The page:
The musician and composer incorporated a wide range of references at Kings Place but also extemporised freely
By Mike Hobart for Financial Times
American pianist/composer Vijay Iyer is just as at home in the world of classical music as that of jazz. Schooled in violin from an early age, he is also a prolific composer of contemporary works. His composition Human Archipelago for Cello and Orchestra premiered earlier this month at London’s Royal Festival Hall in the company of Mendelssohn’s Fifth Symphony and the overture to Wagner’s Tannhäuser.
This solo performance at Kings Place occupied the jazz slot of the annual London Piano Festival. Iyer is largely self-taught in piano, having learnt mainly by ear, and his strong personal voice absorbs the influences of South Asian musical traditions and late 20th-century jazz. In this performance, there were traces of McCoy Tyner, Herbie Hancock and Chick Corea; late in the set, he referenced compositions by Billy Strayhorn, Cole Porter and Thelonious Monk.
But Iyer extemporises freely, and he began this set by probing at the edges of a peaceful melodic line. Shaded discords fleshed out harmony while sparse trills tinkled in the upper range, lines grew more complex and the dynamic use of pedals added further emotional twists. A brief pause signalled a new piece, built on a fractured pedal-point and laden with syncopated lines. Calls gained a rapid response, modal thumps surged, and fast, cleanly articulated lines pulsated with rhythm. Then, a third train of thought was introduced by gently passing chords, their notes left hanging as low-note rumbles menaced underneath.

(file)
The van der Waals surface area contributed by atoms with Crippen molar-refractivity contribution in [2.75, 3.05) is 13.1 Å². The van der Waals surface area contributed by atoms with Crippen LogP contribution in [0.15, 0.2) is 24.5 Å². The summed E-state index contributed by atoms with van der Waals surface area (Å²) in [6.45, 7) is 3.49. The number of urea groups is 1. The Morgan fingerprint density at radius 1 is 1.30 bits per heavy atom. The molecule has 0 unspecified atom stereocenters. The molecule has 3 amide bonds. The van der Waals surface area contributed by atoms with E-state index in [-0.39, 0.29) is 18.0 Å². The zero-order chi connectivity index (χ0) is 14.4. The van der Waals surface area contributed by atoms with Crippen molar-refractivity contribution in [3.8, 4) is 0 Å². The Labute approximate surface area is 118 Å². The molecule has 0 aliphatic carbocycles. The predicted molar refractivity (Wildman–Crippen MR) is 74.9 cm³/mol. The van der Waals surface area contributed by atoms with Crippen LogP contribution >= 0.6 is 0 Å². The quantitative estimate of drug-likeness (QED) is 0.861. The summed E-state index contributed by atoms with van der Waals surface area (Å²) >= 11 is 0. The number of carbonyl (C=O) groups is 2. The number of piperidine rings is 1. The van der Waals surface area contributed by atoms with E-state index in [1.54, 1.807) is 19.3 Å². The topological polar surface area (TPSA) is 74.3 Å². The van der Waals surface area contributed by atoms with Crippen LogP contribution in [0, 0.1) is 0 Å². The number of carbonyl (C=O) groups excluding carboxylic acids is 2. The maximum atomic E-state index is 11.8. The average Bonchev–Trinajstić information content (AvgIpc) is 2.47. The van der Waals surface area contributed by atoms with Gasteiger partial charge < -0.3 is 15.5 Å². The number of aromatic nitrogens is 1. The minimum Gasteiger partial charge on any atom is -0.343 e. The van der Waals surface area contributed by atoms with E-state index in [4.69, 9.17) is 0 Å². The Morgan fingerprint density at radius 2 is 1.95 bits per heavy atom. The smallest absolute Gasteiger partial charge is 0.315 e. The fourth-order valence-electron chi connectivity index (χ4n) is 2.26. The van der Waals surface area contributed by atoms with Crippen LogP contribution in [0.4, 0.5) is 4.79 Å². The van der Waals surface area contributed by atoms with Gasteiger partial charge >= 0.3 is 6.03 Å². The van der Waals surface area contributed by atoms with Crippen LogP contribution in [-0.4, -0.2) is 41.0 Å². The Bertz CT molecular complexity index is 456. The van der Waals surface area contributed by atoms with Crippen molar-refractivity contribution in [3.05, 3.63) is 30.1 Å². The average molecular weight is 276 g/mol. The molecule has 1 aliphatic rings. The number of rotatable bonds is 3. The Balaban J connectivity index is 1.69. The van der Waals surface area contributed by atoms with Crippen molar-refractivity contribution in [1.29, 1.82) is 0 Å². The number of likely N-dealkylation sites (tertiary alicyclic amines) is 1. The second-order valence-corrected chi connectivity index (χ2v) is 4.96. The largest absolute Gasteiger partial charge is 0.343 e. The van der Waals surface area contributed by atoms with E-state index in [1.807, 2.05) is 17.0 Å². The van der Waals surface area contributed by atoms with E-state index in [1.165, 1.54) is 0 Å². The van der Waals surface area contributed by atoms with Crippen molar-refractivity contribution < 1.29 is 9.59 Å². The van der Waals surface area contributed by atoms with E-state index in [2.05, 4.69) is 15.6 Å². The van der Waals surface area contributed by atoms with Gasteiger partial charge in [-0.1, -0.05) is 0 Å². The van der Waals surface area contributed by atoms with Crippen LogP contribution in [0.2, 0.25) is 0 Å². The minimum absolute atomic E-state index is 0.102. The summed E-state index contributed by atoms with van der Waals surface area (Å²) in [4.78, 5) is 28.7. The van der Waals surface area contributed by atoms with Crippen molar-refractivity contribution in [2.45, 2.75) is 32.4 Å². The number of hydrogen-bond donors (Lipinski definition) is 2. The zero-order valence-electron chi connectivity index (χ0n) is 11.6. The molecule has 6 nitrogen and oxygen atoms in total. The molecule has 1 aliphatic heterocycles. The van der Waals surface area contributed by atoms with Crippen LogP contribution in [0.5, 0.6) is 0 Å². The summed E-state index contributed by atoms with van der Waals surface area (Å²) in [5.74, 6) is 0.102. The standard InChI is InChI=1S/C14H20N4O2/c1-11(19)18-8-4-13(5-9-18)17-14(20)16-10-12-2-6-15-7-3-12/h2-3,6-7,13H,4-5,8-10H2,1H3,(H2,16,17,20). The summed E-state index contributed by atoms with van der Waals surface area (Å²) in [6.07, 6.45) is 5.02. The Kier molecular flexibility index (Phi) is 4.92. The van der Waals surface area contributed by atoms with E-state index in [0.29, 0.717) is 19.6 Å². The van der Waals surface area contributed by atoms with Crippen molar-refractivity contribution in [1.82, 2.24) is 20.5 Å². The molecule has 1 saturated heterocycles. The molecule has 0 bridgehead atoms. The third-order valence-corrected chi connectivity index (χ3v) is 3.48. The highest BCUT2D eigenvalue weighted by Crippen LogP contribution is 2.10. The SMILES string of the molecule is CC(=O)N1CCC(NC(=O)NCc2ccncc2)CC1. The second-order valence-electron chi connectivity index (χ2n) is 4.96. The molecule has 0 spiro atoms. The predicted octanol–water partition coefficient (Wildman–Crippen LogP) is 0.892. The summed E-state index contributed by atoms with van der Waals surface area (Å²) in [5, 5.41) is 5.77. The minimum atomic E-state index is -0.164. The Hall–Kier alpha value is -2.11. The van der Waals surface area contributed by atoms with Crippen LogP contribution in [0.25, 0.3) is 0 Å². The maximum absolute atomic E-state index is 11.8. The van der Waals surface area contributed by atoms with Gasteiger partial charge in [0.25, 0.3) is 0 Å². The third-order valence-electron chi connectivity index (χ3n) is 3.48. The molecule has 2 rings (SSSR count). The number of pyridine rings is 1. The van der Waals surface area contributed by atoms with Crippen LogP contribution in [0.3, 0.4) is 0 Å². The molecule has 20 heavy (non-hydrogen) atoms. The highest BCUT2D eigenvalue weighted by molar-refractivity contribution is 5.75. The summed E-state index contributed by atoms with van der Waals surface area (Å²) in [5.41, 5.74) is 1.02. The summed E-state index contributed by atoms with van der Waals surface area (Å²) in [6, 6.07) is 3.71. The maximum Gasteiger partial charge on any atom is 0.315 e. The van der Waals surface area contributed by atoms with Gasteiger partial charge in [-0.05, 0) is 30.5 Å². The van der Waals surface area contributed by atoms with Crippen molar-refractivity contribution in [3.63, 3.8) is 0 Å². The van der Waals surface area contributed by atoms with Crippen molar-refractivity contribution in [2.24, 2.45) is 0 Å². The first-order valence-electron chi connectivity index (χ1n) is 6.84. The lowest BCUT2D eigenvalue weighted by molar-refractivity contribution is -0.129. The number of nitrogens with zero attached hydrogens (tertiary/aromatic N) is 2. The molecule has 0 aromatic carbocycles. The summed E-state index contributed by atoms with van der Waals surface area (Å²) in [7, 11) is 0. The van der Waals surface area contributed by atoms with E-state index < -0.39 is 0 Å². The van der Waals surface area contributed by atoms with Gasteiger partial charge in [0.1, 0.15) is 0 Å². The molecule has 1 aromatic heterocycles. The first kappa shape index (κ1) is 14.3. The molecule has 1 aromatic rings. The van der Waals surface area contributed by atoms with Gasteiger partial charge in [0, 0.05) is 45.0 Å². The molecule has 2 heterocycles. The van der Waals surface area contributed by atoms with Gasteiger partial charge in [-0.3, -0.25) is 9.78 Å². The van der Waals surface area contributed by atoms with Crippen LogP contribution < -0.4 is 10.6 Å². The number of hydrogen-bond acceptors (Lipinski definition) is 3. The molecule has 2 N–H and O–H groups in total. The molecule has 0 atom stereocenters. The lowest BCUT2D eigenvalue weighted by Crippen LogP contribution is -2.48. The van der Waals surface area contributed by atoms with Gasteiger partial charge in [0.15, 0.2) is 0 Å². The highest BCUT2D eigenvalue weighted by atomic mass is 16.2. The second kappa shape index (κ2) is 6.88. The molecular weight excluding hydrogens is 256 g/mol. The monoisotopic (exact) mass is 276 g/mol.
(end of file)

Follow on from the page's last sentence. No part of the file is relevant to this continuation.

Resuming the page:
Compositional rigour established, the pianist explained the mechanics of his enthralling set. “It’s a stroll through my personal archive,” he said. “More of a how than a what”, he added, cueing a warm-hearted vamp with a clear harmonic path. Some minutes in, the theme of Monk’s “Work” crystallised from a mist of ruminative clusters and jagged rhythmic lines before Monk’s “Friday the 13th” was pulled this way and that without losing form.
Later in the set, Iyer captured the bittersweet, life-affirming essence of Strayhorn’s “Blood Count” with a combination of melodic development and elements of stride. And a short-and-sweet cover of Cole Porter’s “Night and Day” pared back the melody to its essence.
The remainder of the evening was based on original work. The panoramic details of “Autoscopy” were inspired by out-of-body experiences, and the optimistic waltz “Taking Flight” was conjoined with the uneasy complexities of “Children of Flint”. The sparse chromatic ripples that ushered in the encore, “Abundance”, ended on a sustained single note. Each multi-faceted piece was packed with detail, held together as a cohesive whole by the discipline of Iyer’s compositional approach.